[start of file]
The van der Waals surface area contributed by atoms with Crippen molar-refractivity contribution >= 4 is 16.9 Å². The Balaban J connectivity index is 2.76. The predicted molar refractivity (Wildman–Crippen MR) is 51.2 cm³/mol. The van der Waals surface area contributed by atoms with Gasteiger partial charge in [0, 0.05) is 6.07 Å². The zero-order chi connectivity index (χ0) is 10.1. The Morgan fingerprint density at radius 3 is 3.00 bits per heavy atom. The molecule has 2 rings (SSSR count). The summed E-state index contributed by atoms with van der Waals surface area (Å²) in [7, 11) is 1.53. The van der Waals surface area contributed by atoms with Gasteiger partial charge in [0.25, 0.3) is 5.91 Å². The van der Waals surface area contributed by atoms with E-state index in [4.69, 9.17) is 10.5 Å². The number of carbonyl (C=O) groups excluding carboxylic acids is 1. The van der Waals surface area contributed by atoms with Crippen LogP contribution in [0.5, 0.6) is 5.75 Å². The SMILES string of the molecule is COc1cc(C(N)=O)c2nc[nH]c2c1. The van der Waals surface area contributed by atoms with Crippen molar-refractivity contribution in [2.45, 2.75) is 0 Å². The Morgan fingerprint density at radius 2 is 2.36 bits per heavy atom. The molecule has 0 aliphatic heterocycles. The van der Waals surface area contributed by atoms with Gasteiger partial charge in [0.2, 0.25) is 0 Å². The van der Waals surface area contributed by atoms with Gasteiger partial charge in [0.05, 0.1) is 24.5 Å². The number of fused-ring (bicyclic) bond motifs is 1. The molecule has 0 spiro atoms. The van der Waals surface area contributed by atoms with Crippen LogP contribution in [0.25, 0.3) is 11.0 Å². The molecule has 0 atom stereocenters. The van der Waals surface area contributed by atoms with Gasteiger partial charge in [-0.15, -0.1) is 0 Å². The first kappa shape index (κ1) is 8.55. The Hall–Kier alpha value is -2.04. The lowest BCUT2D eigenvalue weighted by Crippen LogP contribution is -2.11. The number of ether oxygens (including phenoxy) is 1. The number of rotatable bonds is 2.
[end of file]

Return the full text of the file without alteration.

The van der Waals surface area contributed by atoms with Crippen molar-refractivity contribution >= 4 is 16.9 Å². The Balaban J connectivity index is 2.76. The predicted molar refractivity (Wildman–Crippen MR) is 51.2 cm³/mol. The van der Waals surface area contributed by atoms with Gasteiger partial charge in [0, 0.05) is 6.07 Å². The zero-order chi connectivity index (χ0) is 10.1. The Morgan fingerprint density at radius 3 is 3.00 bits per heavy atom. The molecule has 2 rings (SSSR count). The summed E-state index contributed by atoms with van der Waals surface area (Å²) in [7, 11) is 1.53. The van der Waals surface area contributed by atoms with Gasteiger partial charge in [0.25, 0.3) is 5.91 Å². The van der Waals surface area contributed by atoms with E-state index in [4.69, 9.17) is 10.5 Å². The number of carbonyl (C=O) groups excluding carboxylic acids is 1. The van der Waals surface area contributed by atoms with Crippen LogP contribution in [0.5, 0.6) is 5.75 Å². The SMILES string of the molecule is COc1cc(C(N)=O)c2nc[nH]c2c1. The van der Waals surface area contributed by atoms with Crippen molar-refractivity contribution in [2.45, 2.75) is 0 Å². The Morgan fingerprint density at radius 2 is 2.36 bits per heavy atom. The molecule has 0 aliphatic heterocycles. The van der Waals surface area contributed by atoms with Gasteiger partial charge in [0.2, 0.25) is 0 Å². The van der Waals surface area contributed by atoms with Gasteiger partial charge in [0.05, 0.1) is 24.5 Å². The number of fused-ring (bicyclic) bond motifs is 1. The molecule has 0 spiro atoms. The van der Waals surface area contributed by atoms with Crippen LogP contribution in [0.25, 0.3) is 11.0 Å². The molecule has 0 atom stereocenters. The van der Waals surface area contributed by atoms with Gasteiger partial charge in [-0.15, -0.1) is 0 Å². The first kappa shape index (κ1) is 8.55. The Hall–Kier alpha value is -2.04. The lowest BCUT2D eigenvalue weighted by Crippen LogP contribution is -2.11. The number of ether oxygens (including phenoxy) is 1. The number of rotatable bonds is 2.